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1 - 10 of 30 results for: CLASSICS

CLASSICS 1G: Beginning Greek

No knowledge of Greek is assumed. Vocabulary and syntax of the classical language.
Terms: Aut | Units: 5
Instructors: Tennant, J. (PI)

CLASSICS 1L: Beginning Latin

Vocabulary and syntax of the classical language. No previous knowledge of Latin is assumed.
Terms: Aut | Units: 5
Instructors: Klopacz, J. (PI)

CLASSICS 11G: Intermediate Greek: Prose

Transition to reading Greek prose. Students will build upon morphology and syntax acquired in beginning Greek to develop confidence and proficiency in reading Greek prose. We will read Plato's Apology, one of the premier examples of Attic prose, a gripping courtroom defense speech by Socrates in a capital case that ultimately became one of the foundational texts of philosophy.
Terms: Aut | Units: 5 | UG Reqs: Language | Repeatable for credit
Instructors: Tennant, J. (PI)

CLASSICS 11L: Intermediate Latin: Introduction to Literature

Phonology, morphology, semantics, and syntax. Readings in prose and poetry, including Nepos (Life of Hannibal), Cicero, Catullus, and more. Analysis of literary language, including rhythm, meter, word order, narrative, and figures of speech.
Terms: Aut | Units: 5 | UG Reqs: Language | Repeatable for credit

CLASSICS 12N: Income and wealth inequality from the Stone Age to the present (HISTORY 12N)

Rising inequality is a defining feature of our time. How long has economic inequality existed, and when, how and why has the gap between haves and have-nots widened or narrowed over the course of history? This seminar takes a very long-term view of these questions. It is designed to help you appreciate dynamics and complexities that are often obscured by partisan controversies and short-term perspectives, and to provide solid historical background for a better understanding of a growing societal concern.
Terms: Aut | Units: 4 | UG Reqs: WAY-SI
Instructors: Scheidel, W. (PI)

CLASSICS 17N: To Die For: Antigone and Political Dissent (TAPS 12N)

(Formerly CLASSGEN 6N.) Preference to freshmen. Tensions inherent in the democracy of ancient Athens; how the character of Antigone emerges in later drama, film, and political thought as a figure of resistance against illegitimate authority; and her relevance to contemporary struggles for women's and workers' rights and national liberation. Readings and screenings include versions of "Antigone" by Sophocles, Anouilh, Brecht, Fugard/Kani/Ntshona, Paulin, Glowacki, Gurney, and von Trotta.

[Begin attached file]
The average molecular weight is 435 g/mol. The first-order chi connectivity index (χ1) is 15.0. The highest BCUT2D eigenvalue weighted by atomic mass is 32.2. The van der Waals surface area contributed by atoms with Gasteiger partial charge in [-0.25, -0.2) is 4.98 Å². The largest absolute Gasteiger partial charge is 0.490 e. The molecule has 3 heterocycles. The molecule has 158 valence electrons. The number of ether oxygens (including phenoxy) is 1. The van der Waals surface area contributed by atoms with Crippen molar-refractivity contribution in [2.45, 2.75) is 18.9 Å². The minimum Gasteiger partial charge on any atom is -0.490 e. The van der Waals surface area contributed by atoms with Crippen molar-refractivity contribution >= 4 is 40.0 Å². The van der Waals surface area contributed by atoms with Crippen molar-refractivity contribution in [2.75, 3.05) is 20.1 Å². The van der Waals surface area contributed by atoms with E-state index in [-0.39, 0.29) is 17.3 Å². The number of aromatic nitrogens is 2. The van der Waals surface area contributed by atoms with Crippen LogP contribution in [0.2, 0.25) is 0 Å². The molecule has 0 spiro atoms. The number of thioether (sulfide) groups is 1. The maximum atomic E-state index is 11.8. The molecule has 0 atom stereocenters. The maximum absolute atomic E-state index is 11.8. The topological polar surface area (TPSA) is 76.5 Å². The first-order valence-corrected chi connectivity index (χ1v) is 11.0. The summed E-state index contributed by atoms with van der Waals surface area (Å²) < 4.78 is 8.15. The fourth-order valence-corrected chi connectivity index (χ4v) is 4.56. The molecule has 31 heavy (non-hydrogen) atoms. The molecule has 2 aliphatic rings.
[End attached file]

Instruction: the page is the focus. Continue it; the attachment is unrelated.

Terms: Aut | Units: 3 | UG Reqs: GER:DB-Hum, GER:EC-Gender, WAY-EDP, WAY-ER
Instructors: Rehm, R. (PI)

CLASSICS 37: Great Books, Big Ideas from Ancient Greece and Rome (DLCL 11, HUMCORE 112)

This course will journey through ancient Greek and Roman literature from Homer to St. Augustine, in constant conversation with the other HumCore travelers in the Ancient Middle East, Africa and South Asia, and Early China. It will introduce participants to some of its fascinating features and big ideas (such as the idea of history); and it will reflect on questions including: What is an honorable life? Who is the Other? How does a society fall apart? Where does human subjectivity fit into a world of matter, cause and effect? Should art serve an exterior purpose? Do we have any duties to the past? This course is part of the Humanities Core, a collaborative set of global humanities seminars that brings all of its students and faculty into conversation. On Mondays you meet in your own course, and on Wednesdays all the HumCore seminars (in session that quarter) meet together: https://humanitiescore.stanford.edu/.
Terms: Aut | Units: 3 | UG Reqs: WAY-A-II
Instructors: Parker, G. (PI)

CLASSICS 40: The History of Ancient Greek Philosophy (PHIL 100)

We shall cover the major developments in Greek philosophical thought, focusing on Plato, Aristotle, and the Hellenistic schools (the Epicureans, the Stoics, and the Skeptics). Topics include epistemology, metaphysics, psychology, ethics and political theory. No prereqs, not repeatable.
Terms: Aut, Spr | Units: 4 | UG Reqs: GER:DB-Hum, WAY-A-II

CLASSICS 42: Philosophy and Literature (COMPLIT 181, ENGLISH 81, FRENCH 181, GERMAN 181, ILAC 181, ITALIAN 181, PHIL 81, SLAVIC 181)

Can novels make us better people? Can movies challenge our assumptions? Can poems help us become who we are? We¿ll think about these and other questions with the help of writers like Toni Morrison, Marcel Proust, Jordan Peele, Charlie Kaufman, Rachel Cusk, William Shakespeare, and Samuel Beckett, plus thinkers like Nehamas, Nietzsche, Nussbaum, Plato, and Sartre. We¿ll also ask whether a disenchanted world can be re-enchanted; when, if ever, the truth stops being the most important thing; why we sometimes choose to read sad stories; whether we ever love someone for who they are; who could possibly want to live their same life over and over again; what it takes to make ourselves fully moral; whether it¿s ever good to be conflicted; how we can pull ourselves together; and how we can take ourselves apart. (This is the required gateway course for the Philosophy and Literature major tracks. Majors should register in their home department.)
Terms: Aut | Units: 3-5 | UG Reqs: GER:DB-Hum, WAY-A-II

CLASSICS 76: Global History: The Ancient World (HISTORY 1A)

World history from the origins of humanity to the Black Death. Focuses on the evolution of complex societies, wealth, violence, hierarchy, and large-scale belief systems.
Terms: Aut | Units: 3-5 | UG Reqs: GER:DB-Hum, GER:EC-GlobalCom, WAY-SI
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